Friday, March 13, 2009
Board Game Review - Giants
Many years ago, on an island called Easter Island (not sure where the Easter part came from, but the Island part is pretty obvious), there lived a tribe of peaceful people with a fondness for things made out of stone. This actually worked out great, because the island didn't have much of anything except rocks, which gave the Easter Islanders plenty to do in their free time.
Since they had so many rocks, the Easter Islanders would cooperate to make really huge stone heads, often with torsos, and give them hats. Then they would drag these gigantic stone paraplegics to the graveyards located on the beaches and post them as guardians. Obviously, the Easter Islanders were not very smart - how useful is a guardian going to be with no arms or legs? Maybe they were hoping that when tomb robbers came, a very strong wind would blow the giant stone men over onto the robbers. Needless to say, that plan did not work out very well.
In Giants, brand-spanking-new from Asmodee, you get to play as these very dumb people. Just like the Easter Islanders from way back when, you will carve huge stone dudes, fail to give them any limbs, drag them across the island and then put hats on them. The player who drags the biggest statues to the farthest graveyards will win the prestige of being the hardest working moron.
Every round, players will compete to move their statues across an absolutely gorgeous map of Easter Island. You'll have tribal markers, which you will use to bid on the right to make new giant pieces of Art (you know, no arms and no legs, hangs on a wall?), you will trade them for half-tablets that do not cure headaches but do pile up in the kitchen until your wife yells at you to take your hobby into the garage, or mark their statues as they move across the island. You will place workers to carry these monstrous paperweights, and use a couple special tribe members to help out now and then.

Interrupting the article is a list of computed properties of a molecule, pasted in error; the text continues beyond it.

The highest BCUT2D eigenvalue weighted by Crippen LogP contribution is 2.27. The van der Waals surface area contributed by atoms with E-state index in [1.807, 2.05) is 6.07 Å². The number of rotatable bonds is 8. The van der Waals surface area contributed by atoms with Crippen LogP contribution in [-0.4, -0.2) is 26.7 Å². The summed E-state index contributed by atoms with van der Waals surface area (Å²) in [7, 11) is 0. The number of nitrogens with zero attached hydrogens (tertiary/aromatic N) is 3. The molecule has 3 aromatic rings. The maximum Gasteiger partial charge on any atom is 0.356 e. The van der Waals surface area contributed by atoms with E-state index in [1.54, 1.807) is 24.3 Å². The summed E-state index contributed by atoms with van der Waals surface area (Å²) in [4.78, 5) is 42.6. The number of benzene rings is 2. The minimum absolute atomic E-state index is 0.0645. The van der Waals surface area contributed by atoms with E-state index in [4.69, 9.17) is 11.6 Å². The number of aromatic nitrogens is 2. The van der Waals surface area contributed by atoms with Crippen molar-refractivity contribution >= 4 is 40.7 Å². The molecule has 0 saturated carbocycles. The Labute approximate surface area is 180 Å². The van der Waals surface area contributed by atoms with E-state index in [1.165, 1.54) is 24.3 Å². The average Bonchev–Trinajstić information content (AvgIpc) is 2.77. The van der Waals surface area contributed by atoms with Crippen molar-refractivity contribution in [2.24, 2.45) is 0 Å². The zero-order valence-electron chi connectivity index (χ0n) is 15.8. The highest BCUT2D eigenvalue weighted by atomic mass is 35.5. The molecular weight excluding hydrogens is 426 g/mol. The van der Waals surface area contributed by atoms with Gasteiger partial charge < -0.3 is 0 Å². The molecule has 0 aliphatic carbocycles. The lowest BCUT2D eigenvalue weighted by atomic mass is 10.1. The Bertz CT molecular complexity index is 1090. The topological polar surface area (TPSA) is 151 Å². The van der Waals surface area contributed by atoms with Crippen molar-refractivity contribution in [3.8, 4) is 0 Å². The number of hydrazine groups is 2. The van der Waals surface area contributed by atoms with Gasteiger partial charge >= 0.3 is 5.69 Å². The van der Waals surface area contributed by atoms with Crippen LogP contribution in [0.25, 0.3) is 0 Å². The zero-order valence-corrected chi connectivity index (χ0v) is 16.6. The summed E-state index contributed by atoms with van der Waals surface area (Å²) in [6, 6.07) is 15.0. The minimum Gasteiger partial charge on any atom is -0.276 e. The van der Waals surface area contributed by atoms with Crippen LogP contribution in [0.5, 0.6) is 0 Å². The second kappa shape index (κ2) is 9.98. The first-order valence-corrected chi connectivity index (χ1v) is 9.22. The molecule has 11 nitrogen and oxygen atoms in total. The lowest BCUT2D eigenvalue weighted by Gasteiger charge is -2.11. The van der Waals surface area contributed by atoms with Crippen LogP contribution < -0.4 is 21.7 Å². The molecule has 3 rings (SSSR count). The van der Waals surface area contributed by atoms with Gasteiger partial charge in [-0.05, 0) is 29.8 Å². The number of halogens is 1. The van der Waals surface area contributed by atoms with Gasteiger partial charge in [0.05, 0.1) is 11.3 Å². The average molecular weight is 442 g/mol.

Because Giants is trying to emulate the horrendous short-sightedness of a tribe of people who thought it would be a good idea to completely destroy all their natural resources while trying to eke out a living on a barren rock in the middle of the Pacific, you'll also be able to dig huge stone hats out of the ground and chop down the only trees that provide you with any shade, windbreak or homes for the animals you may want to consider eating later. The good news is that you can use the logs from these trees to drag those ridiculously oversized statues all over the place. The bad news is that you will eventually devolve into slavery and cannibalism. Hopefully when some other tribe member cuts out your liver to make a nice stew, you can be buried close to one of those giant guardians.
The game is a constant balance of resources and opportunities. If you place the sorcerer in the village to raise more workers, you won't have him around to get you more tribal markers. You'll need the markers to put on top of your statues after you move them, so that other people can't steal them, and the greatest thing is, they look like little colored toupees. Apparently after the Easter Islanders carved these gigantic, impotent guardians, they decided it would have been nice to give them hair, but the implants weren't working. Even today, you cannot use Rogaine to make hair grow on a rock (unless you also smear spaghetti on it, in which case you can put it in the refrigerator and forget about it until your rock winds up with a beautiful white-and-green afro). So if you spend all your markers on getting magic tablets and bidding on the right to carve giant amputees, you won't be able to put wigs on your statues, and then other people will steal them from you (the Easter Islanders were apparently very superstitious about hair, and would not steal anything with hair on it).